Behaviorism, Neobehaviorism, and Cognitivism in Learning Theory: Historical and Contemporary Perspectives

By Abram Amsel | Go to book overview

1
Setting the Stage: Behaviorisms and Cognitivisms

I have on occasion used a parliamentary metaphor to characterize the confrontation over the years between those who have taken a stimulus-response (S-R) behavioristic approach and those who favor a cognitive approach in their theorizing about behavior-- and I like to point out that the S-R psychologists, who at one time formed the government, are now in the loyal opposition, the cognitivists being the new government. As we shall also see, however, the older generation of cognitivists, who were for the most part the followers of Tolman, were also neobehaviorists; the recent ones are cognitivists in a much more polarized sense--and they are the present government.

A parliamentary government, by virtue of its leadership and responsibility, is constantly on the defensive, and this was certainly the case in the days of S-R leadership. The wake of the "cognitive revolution" swept into power even those for whom invertebrates are taken to be cognitive. Unaccountably, however, the posture of the S-R neobehavioristic leadership, which now found itself in opposition, did not change: By failing to act like an opposition and to put the cognitivists on the defensive, we found ourselves still on the defensive. It has taken us a long time to change our habits--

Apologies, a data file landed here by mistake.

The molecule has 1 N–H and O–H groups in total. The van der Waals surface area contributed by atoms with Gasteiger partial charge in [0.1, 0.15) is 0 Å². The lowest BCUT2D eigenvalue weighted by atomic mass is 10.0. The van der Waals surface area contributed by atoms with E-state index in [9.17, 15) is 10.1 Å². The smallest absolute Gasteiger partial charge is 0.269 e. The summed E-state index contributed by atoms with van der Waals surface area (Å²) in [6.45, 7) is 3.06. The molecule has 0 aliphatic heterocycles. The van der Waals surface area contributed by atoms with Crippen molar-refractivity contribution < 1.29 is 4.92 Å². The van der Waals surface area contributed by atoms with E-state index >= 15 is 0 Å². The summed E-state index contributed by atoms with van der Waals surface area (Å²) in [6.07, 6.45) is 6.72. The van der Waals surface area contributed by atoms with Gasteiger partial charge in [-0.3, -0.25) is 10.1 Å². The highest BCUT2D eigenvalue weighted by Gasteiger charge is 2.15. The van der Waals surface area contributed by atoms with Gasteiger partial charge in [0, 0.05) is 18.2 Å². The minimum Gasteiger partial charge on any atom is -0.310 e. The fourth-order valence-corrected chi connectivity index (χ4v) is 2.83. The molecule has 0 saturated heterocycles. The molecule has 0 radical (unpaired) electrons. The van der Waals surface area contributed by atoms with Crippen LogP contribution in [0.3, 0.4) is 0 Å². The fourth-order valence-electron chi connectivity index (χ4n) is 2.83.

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Behaviorism, Neobehaviorism, and Cognitivism in Learning Theory: Historical and Contemporary Perspectives
Table of contents

Table of contents

  • John M. Maceachran Memorial Lecture Series ii
  • Title Page v
  • Contents ix
  • Preface xi
  • 1: Setting the Stage 1
  • 2 - Issues Surrounding the Old and the New Learning Theory 31
  • 3 - Representational and Non-Representational Levels of Functioning: A Possible Conciliation 61
  • References 89
  • Author Index 99
  • Subject Index 103
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